• Parental health. Advanced age, pregnancy complications, or close pregnancies could all raise risks, while prenatal vitamins could lower them.

All of these influences, working together, could raise or lower a child's risk of impairment. One thing alone can't do the work. Everything is connected in a tangle that researchers haven't unwound quite yet.

If you're a parent, it's wise to watch the research and learn all you can about protecting your child. But for now, you can stop worrying about the influence of vaccines.

References

Thimerosal in Vaccines. (October 2015). Centers for Disease Control and Prevention.

Vaccines Do Not Cause Autism. (March 2020). Centers for Disease Control and Prevention.

Thimerosal and Vaccines. (February 2018). U.S. Food and Drug Administration.

What's in Vaccines? (August 2019). Centers for Disease Control and Prevention.

Vaccines: The Myths and the Facts. (August 2019). American Academy of Allergy, Asthma, and Immunology.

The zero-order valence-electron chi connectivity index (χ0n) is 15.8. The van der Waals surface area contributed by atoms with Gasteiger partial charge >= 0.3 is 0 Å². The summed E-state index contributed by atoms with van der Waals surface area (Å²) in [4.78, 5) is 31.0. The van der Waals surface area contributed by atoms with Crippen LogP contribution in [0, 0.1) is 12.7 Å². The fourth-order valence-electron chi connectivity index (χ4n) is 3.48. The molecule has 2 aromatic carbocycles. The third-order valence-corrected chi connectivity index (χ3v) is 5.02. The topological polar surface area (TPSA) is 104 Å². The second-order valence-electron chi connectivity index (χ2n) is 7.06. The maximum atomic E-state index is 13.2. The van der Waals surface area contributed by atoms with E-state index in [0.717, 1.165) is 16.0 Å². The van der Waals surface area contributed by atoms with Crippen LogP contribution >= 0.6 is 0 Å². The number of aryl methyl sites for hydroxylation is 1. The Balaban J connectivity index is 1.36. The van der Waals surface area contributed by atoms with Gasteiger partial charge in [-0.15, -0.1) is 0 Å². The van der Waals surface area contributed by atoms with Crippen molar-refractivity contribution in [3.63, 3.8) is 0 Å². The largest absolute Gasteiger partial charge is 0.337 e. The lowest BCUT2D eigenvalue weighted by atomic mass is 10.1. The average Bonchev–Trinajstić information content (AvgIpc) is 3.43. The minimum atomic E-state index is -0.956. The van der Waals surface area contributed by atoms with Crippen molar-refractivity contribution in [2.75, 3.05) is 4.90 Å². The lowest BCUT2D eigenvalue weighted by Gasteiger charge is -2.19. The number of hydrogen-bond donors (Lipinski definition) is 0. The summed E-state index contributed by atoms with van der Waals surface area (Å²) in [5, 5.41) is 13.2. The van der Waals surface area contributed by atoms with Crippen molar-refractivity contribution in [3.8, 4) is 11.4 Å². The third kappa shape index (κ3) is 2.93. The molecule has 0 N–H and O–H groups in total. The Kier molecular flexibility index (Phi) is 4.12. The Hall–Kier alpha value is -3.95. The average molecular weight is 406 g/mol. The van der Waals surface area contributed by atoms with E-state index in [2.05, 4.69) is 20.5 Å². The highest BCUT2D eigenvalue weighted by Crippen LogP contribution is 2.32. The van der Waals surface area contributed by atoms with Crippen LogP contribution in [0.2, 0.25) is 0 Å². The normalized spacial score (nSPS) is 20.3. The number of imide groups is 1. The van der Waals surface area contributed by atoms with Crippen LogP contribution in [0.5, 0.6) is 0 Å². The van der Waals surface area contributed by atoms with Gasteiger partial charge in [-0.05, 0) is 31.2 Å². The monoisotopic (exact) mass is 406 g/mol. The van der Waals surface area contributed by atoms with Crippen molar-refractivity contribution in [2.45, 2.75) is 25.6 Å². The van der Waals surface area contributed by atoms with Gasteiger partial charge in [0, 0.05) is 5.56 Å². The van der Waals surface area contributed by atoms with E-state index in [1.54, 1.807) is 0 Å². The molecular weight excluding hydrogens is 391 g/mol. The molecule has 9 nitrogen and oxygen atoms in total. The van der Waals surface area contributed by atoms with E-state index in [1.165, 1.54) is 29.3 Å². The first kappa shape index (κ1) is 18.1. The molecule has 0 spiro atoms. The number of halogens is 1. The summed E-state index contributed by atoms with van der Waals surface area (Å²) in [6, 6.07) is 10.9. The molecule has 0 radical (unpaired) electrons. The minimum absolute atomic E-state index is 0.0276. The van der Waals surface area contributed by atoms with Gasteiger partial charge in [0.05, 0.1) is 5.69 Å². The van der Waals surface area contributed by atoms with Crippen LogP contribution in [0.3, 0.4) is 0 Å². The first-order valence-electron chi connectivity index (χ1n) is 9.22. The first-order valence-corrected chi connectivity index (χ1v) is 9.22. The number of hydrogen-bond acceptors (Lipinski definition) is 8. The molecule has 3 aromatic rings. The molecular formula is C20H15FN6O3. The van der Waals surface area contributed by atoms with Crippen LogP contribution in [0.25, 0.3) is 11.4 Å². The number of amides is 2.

Vaccine Ingredients: Formaldehyde. (May 2018). Children's Hospital of Philadelphia.

Adjuvants Help Vaccines Work Better. (October 2018). Centers for Disease Control and Prevention.

Do Vaccines Cause Autism? (April 2019). Institute for Vaccine Safety, Johns Hopkins Bloomberg School of Public Health.

Autism and Vaccines. Autism Science Foundation.

Vaccine Safety: Examine the Evidence. (July 2018). American Academy of Pediatrics.

Vaccines Do Not Cause Autism. (October 2019). National Academy of Sciences.

Clear Answers and Smart Advice About Your Baby's Shots. Immunization Action Coalition.

What Causes Autism? Autism Speaks.

The Quest for Autism's Causes, and What It Reveals About All of Us. (February 2019). Knowable Magazine.